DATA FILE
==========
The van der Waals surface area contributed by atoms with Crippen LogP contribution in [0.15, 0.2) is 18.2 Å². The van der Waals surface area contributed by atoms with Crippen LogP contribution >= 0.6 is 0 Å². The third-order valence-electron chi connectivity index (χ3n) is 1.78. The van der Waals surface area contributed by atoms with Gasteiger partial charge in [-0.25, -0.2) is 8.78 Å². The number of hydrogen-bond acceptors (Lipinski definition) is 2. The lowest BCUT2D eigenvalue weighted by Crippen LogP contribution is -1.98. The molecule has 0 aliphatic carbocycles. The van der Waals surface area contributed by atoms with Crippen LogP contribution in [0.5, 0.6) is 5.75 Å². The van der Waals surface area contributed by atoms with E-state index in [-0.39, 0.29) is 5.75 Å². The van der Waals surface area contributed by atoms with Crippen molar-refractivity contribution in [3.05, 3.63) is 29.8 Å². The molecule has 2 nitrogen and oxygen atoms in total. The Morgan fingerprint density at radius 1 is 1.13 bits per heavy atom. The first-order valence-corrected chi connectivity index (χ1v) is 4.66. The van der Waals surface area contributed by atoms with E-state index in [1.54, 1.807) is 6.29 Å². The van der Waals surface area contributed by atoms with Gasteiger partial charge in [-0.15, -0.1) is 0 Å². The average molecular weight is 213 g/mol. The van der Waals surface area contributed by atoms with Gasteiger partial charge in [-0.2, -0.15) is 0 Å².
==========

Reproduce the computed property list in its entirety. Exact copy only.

The van der Waals surface area contributed by atoms with Crippen LogP contribution in [0.15, 0.2) is 18.2 Å². The van der Waals surface area contributed by atoms with Crippen LogP contribution >= 0.6 is 0 Å². The third-order valence-electron chi connectivity index (χ3n) is 1.78. The van der Waals surface area contributed by atoms with Gasteiger partial charge in [-0.25, -0.2) is 8.78 Å². The number of hydrogen-bond acceptors (Lipinski definition) is 2. The lowest BCUT2D eigenvalue weighted by Crippen LogP contribution is -1.98. The molecule has 0 aliphatic carbocycles. The van der Waals surface area contributed by atoms with Crippen LogP contribution in [0.5, 0.6) is 5.75 Å². The van der Waals surface area contributed by atoms with E-state index in [-0.39, 0.29) is 5.75 Å². The van der Waals surface area contributed by atoms with Crippen molar-refractivity contribution in [3.05, 3.63) is 29.8 Å². The molecule has 2 nitrogen and oxygen atoms in total. The Morgan fingerprint density at radius 1 is 1.13 bits per heavy atom. The first-order valence-corrected chi connectivity index (χ1v) is 4.66. The van der Waals surface area contributed by atoms with E-state index in [1.54, 1.807) is 6.29 Å². The van der Waals surface area contributed by atoms with Gasteiger partial charge in [-0.15, -0.1) is 0 Å². The average molecular weight is 213 g/mol. The van der Waals surface area contributed by atoms with Gasteiger partial charge in [-0.2, -0.15) is 0 Å².